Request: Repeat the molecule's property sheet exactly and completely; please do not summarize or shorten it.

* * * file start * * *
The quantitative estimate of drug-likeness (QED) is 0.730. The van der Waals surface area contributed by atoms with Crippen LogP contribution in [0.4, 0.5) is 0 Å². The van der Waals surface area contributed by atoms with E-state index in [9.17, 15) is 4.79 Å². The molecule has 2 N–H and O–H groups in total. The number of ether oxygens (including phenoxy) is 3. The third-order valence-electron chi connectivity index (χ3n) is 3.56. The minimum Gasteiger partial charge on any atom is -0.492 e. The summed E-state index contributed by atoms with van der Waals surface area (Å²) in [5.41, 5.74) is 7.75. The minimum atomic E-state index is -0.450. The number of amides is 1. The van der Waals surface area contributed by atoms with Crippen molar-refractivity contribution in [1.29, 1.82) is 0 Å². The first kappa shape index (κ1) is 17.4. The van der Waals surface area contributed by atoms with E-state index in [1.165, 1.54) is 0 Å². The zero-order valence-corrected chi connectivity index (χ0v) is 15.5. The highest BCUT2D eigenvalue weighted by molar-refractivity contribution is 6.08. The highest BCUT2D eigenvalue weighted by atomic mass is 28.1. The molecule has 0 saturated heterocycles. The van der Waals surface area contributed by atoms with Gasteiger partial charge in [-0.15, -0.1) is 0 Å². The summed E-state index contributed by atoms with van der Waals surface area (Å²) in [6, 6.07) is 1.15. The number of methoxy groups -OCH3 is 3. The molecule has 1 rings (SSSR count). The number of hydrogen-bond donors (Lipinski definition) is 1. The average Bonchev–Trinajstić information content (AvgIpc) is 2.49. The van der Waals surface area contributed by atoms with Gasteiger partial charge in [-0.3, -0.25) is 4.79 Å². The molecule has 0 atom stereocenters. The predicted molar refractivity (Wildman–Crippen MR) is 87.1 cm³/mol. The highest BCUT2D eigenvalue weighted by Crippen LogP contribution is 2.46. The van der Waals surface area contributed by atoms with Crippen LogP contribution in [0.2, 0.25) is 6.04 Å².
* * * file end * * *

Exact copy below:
The quantitative estimate of drug-likeness (QED) is 0.730. The van der Waals surface area contributed by atoms with Crippen LogP contribution in [0.4, 0.5) is 0 Å². The van der Waals surface area contributed by atoms with E-state index in [9.17, 15) is 4.79 Å². The molecule has 2 N–H and O–H groups in total. The number of ether oxygens (including phenoxy) is 3. The third-order valence-electron chi connectivity index (χ3n) is 3.56. The minimum Gasteiger partial charge on any atom is -0.492 e. The summed E-state index contributed by atoms with van der Waals surface area (Å²) in [5.41, 5.74) is 7.75. The minimum atomic E-state index is -0.450. The number of amides is 1. The van der Waals surface area contributed by atoms with Crippen molar-refractivity contribution in [1.29, 1.82) is 0 Å². The first kappa shape index (κ1) is 17.4. The van der Waals surface area contributed by atoms with E-state index in [1.165, 1.54) is 0 Å². The zero-order valence-corrected chi connectivity index (χ0v) is 15.5. The highest BCUT2D eigenvalue weighted by molar-refractivity contribution is 6.08. The highest BCUT2D eigenvalue weighted by atomic mass is 28.1. The molecule has 0 saturated heterocycles. The van der Waals surface area contributed by atoms with Gasteiger partial charge in [-0.15, -0.1) is 0 Å². The summed E-state index contributed by atoms with van der Waals surface area (Å²) in [6, 6.07) is 1.15. The number of methoxy groups -OCH3 is 3. The molecule has 1 rings (SSSR count). The number of hydrogen-bond donors (Lipinski definition) is 1. The average Bonchev–Trinajstić information content (AvgIpc) is 2.49. The van der Waals surface area contributed by atoms with Gasteiger partial charge in [-0.3, -0.25) is 4.79 Å². The molecule has 0 atom stereocenters. The predicted molar refractivity (Wildman–Crippen MR) is 87.1 cm³/mol. The highest BCUT2D eigenvalue weighted by Crippen LogP contribution is 2.46. The van der Waals surface area contributed by atoms with Crippen LogP contribution in [0.2, 0.25) is 6.04 Å².